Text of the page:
Bulls Wrangle Back Control Amid Persistent Volatility…..

U.S. equities rallied, paring some of a two-day sell-off, as volatility continued amid the festering variant and Fed tightening uncertainty. The markets remained nervous after the first cases of the Omicron variant were reported in the U.S., and this week Fed Chairman Powell shifted to a more hawkish stance. Treasuries were mixed with the short-end noticeably higher amid a continued flattening of the yield curve, while the U.S. dollar ticked higher in choppy action, and gold tumbled. Crude oil prices overcame early losses and were higher following a decision from OPEC and its allies, known as OPEC+, to stick to its plan to gradually increase oil production but with flexibility to adjust quickly if needed. In equity news, Bloomberg reported that Dow member Apple is telling suppliers that iPhone orders are slowing, and PVH missed on revenues and offered a mixed outlook. However, Snowflake offered stronger-than-expected Q3 results and guidance, and Dow component Boeing Company received positive news regarding its 737 MAX jet in China. In economic news, jobless claims rose by a smaller amount than expected and maintained its recent downtrend ahead of tomorrow’s key November nonfarm payroll report. Stocks in Europe saw widespread pressure amid the variant and inflation concerns, while markets in Asia were mixed.

The Dow Jones Industrial Average rallied 618 points (1.8%) to 34,640, the S&P 500 Index increased 64 points (1.4%) to 4,577, and the Nasdaq Composite gained 127 points (0.8%) to 15,381. In heavy volume, 5.0 billion shares of NYSE-listed stocks were traded, and 5.3 billion shares changed hands on the Nasdaq. WTI crude oil rose $0.93 to $66.50 per barrel. Elsewhere, the gold spot price lost $15.30 to $1,769.00 per ounce, and the Dollar Index—a comparison of the U.S. dollar to six major world currencies—inched 0.1% higher to 96.11.

Weekly initial jobless claims came in at a level of 222,000 for the week ended November 27, versus the Bloomberg consensus estimate of 240,000 and compared to the prior week’s downwardly-revised 194,000 level, which was the lowest since 1969. The four-week moving average fell by 12,250 to 238,750, and continuing claims for the week ended November 20 dropped by 107,000 to 1,956,000, below estimates of 2,003,000. The four-week moving average of continuing claims decreased by 36,250 to 2,084,250.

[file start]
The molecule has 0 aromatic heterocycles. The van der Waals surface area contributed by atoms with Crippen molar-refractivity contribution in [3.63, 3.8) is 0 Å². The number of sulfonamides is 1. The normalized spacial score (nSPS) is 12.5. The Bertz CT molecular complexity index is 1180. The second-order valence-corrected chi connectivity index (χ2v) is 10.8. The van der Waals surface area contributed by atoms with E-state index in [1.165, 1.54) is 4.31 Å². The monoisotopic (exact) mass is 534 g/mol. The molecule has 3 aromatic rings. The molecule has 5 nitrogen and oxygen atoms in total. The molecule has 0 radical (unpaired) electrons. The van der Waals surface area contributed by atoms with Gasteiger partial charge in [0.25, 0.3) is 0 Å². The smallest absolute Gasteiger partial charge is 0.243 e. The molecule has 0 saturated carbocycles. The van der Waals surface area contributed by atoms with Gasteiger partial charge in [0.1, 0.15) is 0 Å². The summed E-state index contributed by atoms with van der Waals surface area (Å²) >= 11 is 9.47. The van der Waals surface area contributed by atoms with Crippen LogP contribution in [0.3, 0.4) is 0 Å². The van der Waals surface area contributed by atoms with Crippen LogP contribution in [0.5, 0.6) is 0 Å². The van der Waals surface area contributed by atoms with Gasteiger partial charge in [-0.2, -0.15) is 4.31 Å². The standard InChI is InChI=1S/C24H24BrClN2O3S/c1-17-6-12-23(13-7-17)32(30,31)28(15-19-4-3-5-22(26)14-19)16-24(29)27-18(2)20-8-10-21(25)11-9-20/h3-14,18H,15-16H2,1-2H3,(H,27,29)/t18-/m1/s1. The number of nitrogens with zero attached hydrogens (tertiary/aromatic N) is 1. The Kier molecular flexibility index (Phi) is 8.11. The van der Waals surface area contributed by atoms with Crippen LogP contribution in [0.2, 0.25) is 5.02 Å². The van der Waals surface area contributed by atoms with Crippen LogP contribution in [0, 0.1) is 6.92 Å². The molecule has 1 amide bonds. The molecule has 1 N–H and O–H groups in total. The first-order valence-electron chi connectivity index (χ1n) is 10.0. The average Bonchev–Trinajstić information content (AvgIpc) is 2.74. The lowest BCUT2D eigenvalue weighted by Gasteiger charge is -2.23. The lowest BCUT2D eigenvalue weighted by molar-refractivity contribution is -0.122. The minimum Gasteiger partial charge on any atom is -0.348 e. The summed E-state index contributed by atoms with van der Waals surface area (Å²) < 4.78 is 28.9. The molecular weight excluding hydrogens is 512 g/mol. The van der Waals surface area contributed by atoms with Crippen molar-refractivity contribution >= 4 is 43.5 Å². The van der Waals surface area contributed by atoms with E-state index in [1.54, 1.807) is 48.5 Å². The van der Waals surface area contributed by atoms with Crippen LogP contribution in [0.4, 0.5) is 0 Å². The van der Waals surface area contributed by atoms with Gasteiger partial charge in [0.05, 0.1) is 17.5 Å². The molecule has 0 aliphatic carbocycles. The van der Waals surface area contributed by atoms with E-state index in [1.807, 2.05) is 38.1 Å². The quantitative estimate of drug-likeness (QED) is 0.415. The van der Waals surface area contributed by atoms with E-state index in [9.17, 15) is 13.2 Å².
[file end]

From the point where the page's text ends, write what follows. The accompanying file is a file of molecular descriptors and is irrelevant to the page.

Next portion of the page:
Treasuries finished mixed, as the yield on the 2-year note was up 6 basis points (bps) to 0.62%, while the yield on the 10-year note was flat at 1.44%, and the 30-year bond rate lost 3 bps to 1.75%.

The Treasury yield curve has flattened noticeably as of late, as Fed Chairman Jerome Powell concluded his two-day Congressional testimony this week. Powell has moved the markets after suggesting the Central Bank could speed up the pace of its tapering campaign to combat rising inflation pressures, while also saying that the word “transitory” in referencing inflation should be retired. Powell’s remarks came as he warned that a recent rise in COVID-19 cases and the emergence of the Omicron variant could pose downside risks to employment and economic activity. He mentioned that greater virus concerns could reduce people’s willingness to work in person which would slow progress made in the labor market. Powell also said that inflation can be largely traced to the pandemic so far, but price pressures have spread more generally in recent months, and the risk of high inflation has increased.

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